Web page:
Passwords are an annoying fact of life in our modern electronic world. If you’re any sort of regular computer user you’re going to start building up quite a collection. You could use the same user name and password for everything, but that’s very insecure. Also, you often don’t have a choice of user name, or you can run into very restrictive password policies, either way it’s unlikely you’ll manage to get the same user name and password everywhere even if you tried! Remembering the details for things you log in to every day is never the problem. It’s the passwords for the things you only use a few times a month or even a year that cause the problems. Saving passwords in browsers can help a bit but it makes things even worse when you try to use another computer and of course your browser isn’t going to be any help when it comes to remembering your domain password at work or your FTP password for that website you only update every few months. On top of all your passwords you also have software registration codes to keep track of and your browser certainly isn’t going to help you with that. Inevitably you end up getting locked out of sites or services and having to re-buy software you’ve bought before because you can’t find your registration key.

[tags]PasswordVault, PasswordVault2Go, Lava Software[/tags]

If all this sounds familiar then you might be interested in shelling out just under $15 for PasswordVault from Lava Software (NOT the same as Lavasoft who do AdAware). PasswordVault allows you to securely store your user names & passwords, and your registration codes as well as other sensitive data. One of the nice things about PasswordVault is that it’s avilable for Windows, Linux and Max OS X. However, the best thing about it is a small tool that comes as part of PasswordVault called PasswordVault2Go. PasswordVault2Go is designed to be run from a USB pen drive (thumb drive), iPod, or any other portable disk. The PasswordVault2Go folder on the pen drive basically contains four things, a folder with all your encrypted data, and three standalone executables for PasswordVault, one for each of the three supported operating systems. All three executables operate on the same data so you basically have a portable cross-platform tool for securely transporting your login details and software registration codes.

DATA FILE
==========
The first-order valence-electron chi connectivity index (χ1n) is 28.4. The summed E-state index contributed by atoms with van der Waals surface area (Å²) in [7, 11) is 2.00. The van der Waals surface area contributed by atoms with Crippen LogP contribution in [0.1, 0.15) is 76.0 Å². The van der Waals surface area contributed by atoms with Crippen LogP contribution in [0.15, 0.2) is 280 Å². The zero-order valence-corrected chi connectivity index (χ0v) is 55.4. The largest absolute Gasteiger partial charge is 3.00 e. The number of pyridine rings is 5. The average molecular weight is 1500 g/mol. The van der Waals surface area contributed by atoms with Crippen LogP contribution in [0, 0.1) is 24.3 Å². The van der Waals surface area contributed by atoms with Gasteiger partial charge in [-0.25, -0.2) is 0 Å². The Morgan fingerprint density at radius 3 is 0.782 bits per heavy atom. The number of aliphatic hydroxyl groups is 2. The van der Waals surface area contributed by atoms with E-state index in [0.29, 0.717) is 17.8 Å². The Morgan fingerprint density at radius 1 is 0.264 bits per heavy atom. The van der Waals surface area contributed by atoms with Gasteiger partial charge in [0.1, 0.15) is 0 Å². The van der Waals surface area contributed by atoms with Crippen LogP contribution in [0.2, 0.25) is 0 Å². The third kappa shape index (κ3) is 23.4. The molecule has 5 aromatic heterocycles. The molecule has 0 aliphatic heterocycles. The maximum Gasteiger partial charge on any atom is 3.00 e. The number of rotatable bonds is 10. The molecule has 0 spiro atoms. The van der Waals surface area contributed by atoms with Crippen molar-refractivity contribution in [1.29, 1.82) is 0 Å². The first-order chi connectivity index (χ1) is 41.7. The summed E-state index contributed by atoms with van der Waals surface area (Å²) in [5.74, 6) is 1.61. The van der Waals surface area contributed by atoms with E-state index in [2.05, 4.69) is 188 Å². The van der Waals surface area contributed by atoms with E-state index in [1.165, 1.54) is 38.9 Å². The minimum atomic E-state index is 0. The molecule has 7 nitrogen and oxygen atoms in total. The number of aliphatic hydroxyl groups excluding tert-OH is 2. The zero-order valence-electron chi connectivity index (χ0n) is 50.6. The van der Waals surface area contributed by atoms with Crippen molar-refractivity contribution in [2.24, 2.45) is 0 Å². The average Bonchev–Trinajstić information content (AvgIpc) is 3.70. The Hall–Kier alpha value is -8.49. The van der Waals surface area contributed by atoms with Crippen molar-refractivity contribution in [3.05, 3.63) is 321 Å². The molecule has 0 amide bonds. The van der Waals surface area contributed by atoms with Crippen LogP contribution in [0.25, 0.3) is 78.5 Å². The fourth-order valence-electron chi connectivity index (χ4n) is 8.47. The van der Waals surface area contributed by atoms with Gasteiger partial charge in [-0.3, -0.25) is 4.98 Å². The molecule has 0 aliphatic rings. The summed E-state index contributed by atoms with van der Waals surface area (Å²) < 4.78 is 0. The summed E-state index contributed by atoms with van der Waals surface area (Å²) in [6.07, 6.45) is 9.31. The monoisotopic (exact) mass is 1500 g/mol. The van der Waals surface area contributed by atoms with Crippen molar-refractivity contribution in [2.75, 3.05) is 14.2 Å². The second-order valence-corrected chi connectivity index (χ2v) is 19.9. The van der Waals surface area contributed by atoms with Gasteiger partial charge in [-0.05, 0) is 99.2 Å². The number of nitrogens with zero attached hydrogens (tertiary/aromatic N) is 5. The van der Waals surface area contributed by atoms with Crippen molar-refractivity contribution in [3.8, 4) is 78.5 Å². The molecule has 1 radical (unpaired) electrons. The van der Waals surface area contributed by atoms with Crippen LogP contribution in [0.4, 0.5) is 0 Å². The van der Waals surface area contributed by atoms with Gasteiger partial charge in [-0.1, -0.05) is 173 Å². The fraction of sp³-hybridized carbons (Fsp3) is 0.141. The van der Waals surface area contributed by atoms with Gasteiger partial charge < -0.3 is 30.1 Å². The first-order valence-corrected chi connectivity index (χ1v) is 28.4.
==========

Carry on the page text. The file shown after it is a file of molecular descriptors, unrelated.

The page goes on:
There are three versions of password vault and all three come with PasswordVault2Go. The Lite version is basically a free trial version which gives you a chance to see how the software works but only lets you store details for a maximum of 15 ‘services’. The standard version is probably the ideal version for most readers here. It lets you store details for as many ‘services’ as you want and also has some very nice syncing features to keep multiple vaults on multiple computer as well as PasswordVault2Go vaults synchronized. Finally, there is the pro version which is designed for use within organizations. As well as allowing simple synchronization like the standard version it also contains tools for sharing out information among a group of users.

There is only one thing that lets PasswordVault down and that’s it’s GUI. I’m used to nice polished Mac applications so the quirky and clumsy GUI really caught my attention. It all works but it doesn’t follow any obvious logic in it’s choice of icons and, to be honest, it looks like something a two year old designed with big chunky crayons! Luckily all the icons implement a tool-tip which tells you what they do when you hover over them. Without this feature the GUI would be unusable. Have a look at the screen shots below and you’ll see what I mean.

PasswordVault2Go - Main Window (Collapsed Version)

PasswordVault2Go - Main Window (Expanded Version)

However, overall, this is a very good application. I can forgive it for it’s lack of esthetics because it is actually a very functional program that solves a real problem. I’ve been using the Lite version of PasswordVault2Go on an old pen drive I was about to throw out for the last few weeks and I’m very happy with it. so happy in fact that I just bought the standard version today!